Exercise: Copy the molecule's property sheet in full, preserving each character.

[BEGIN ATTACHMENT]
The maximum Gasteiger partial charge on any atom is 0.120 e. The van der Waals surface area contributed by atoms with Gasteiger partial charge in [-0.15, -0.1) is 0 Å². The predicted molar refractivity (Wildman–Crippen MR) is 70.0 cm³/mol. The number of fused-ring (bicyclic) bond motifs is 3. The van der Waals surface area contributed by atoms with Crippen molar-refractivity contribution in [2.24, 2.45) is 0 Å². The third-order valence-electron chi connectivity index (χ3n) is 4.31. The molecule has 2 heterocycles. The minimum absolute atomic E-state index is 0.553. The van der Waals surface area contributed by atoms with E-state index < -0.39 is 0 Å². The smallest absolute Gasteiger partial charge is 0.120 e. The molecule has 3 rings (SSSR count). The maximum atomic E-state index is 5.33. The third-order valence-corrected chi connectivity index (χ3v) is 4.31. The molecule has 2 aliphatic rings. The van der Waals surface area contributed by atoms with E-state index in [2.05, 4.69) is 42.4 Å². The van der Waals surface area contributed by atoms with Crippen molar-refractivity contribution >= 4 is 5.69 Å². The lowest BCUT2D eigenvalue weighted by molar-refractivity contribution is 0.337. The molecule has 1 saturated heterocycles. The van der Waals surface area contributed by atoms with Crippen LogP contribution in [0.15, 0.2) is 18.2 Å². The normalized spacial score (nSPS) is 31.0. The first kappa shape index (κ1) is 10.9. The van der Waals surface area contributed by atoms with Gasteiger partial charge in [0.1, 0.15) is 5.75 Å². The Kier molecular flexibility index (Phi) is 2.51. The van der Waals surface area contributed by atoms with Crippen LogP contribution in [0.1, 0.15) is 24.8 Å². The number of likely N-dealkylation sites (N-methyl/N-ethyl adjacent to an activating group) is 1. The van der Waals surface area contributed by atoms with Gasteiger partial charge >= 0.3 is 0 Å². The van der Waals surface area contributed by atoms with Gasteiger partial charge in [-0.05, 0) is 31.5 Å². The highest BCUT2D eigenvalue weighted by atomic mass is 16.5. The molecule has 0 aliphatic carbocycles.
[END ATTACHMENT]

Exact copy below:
The maximum Gasteiger partial charge on any atom is 0.120 e. The van der Waals surface area contributed by atoms with Gasteiger partial charge in [-0.15, -0.1) is 0 Å². The predicted molar refractivity (Wildman–Crippen MR) is 70.0 cm³/mol. The number of fused-ring (bicyclic) bond motifs is 3. The van der Waals surface area contributed by atoms with Crippen molar-refractivity contribution in [2.24, 2.45) is 0 Å². The third-order valence-electron chi connectivity index (χ3n) is 4.31. The molecule has 2 heterocycles. The minimum absolute atomic E-state index is 0.553. The van der Waals surface area contributed by atoms with E-state index < -0.39 is 0 Å². The smallest absolute Gasteiger partial charge is 0.120 e. The molecule has 3 rings (SSSR count). The maximum atomic E-state index is 5.33. The third-order valence-corrected chi connectivity index (χ3v) is 4.31. The molecule has 2 aliphatic rings. The van der Waals surface area contributed by atoms with E-state index in [2.05, 4.69) is 42.4 Å². The van der Waals surface area contributed by atoms with Crippen molar-refractivity contribution >= 4 is 5.69 Å². The lowest BCUT2D eigenvalue weighted by molar-refractivity contribution is 0.337. The molecule has 1 saturated heterocycles. The van der Waals surface area contributed by atoms with Crippen LogP contribution in [0.15, 0.2) is 18.2 Å². The normalized spacial score (nSPS) is 31.0. The first kappa shape index (κ1) is 10.9. The van der Waals surface area contributed by atoms with Gasteiger partial charge in [0.1, 0.15) is 5.75 Å². The Kier molecular flexibility index (Phi) is 2.51. The van der Waals surface area contributed by atoms with Crippen LogP contribution in [0.1, 0.15) is 24.8 Å². The number of likely N-dealkylation sites (N-methyl/N-ethyl adjacent to an activating group) is 1. The van der Waals surface area contributed by atoms with Gasteiger partial charge >= 0.3 is 0 Å². The van der Waals surface area contributed by atoms with Gasteiger partial charge in [-0.05, 0) is 31.5 Å². The highest BCUT2D eigenvalue weighted by atomic mass is 16.5. The molecule has 0 aliphatic carbocycles.